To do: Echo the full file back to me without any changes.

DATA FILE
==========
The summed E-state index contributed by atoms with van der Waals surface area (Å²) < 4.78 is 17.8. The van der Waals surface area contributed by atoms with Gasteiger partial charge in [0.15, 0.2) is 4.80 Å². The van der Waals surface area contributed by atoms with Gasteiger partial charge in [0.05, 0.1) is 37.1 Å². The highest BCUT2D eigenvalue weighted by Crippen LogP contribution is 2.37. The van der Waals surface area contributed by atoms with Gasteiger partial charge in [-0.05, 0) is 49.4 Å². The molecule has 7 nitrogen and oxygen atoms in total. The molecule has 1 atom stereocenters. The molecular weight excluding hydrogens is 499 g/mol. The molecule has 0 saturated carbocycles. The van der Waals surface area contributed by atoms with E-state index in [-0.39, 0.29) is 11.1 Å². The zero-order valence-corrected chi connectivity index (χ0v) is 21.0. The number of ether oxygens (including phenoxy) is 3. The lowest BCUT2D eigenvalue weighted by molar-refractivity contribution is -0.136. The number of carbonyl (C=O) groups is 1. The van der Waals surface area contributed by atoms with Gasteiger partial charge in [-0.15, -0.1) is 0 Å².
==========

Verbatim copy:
The summed E-state index contributed by atoms with van der Waals surface area (Å²) < 4.78 is 17.8. The van der Waals surface area contributed by atoms with Gasteiger partial charge in [0.15, 0.2) is 4.80 Å². The van der Waals surface area contributed by atoms with Gasteiger partial charge in [0.05, 0.1) is 37.1 Å². The highest BCUT2D eigenvalue weighted by Crippen LogP contribution is 2.37. The van der Waals surface area contributed by atoms with Gasteiger partial charge in [-0.05, 0) is 49.4 Å². The molecule has 7 nitrogen and oxygen atoms in total. The molecule has 1 atom stereocenters. The molecular weight excluding hydrogens is 499 g/mol. The molecule has 0 saturated carbocycles. The van der Waals surface area contributed by atoms with E-state index in [-0.39, 0.29) is 11.1 Å². The zero-order valence-corrected chi connectivity index (χ0v) is 21.0. The number of ether oxygens (including phenoxy) is 3. The lowest BCUT2D eigenvalue weighted by molar-refractivity contribution is -0.136. The number of carbonyl (C=O) groups is 1. The van der Waals surface area contributed by atoms with Gasteiger partial charge in [-0.15, -0.1) is 0 Å².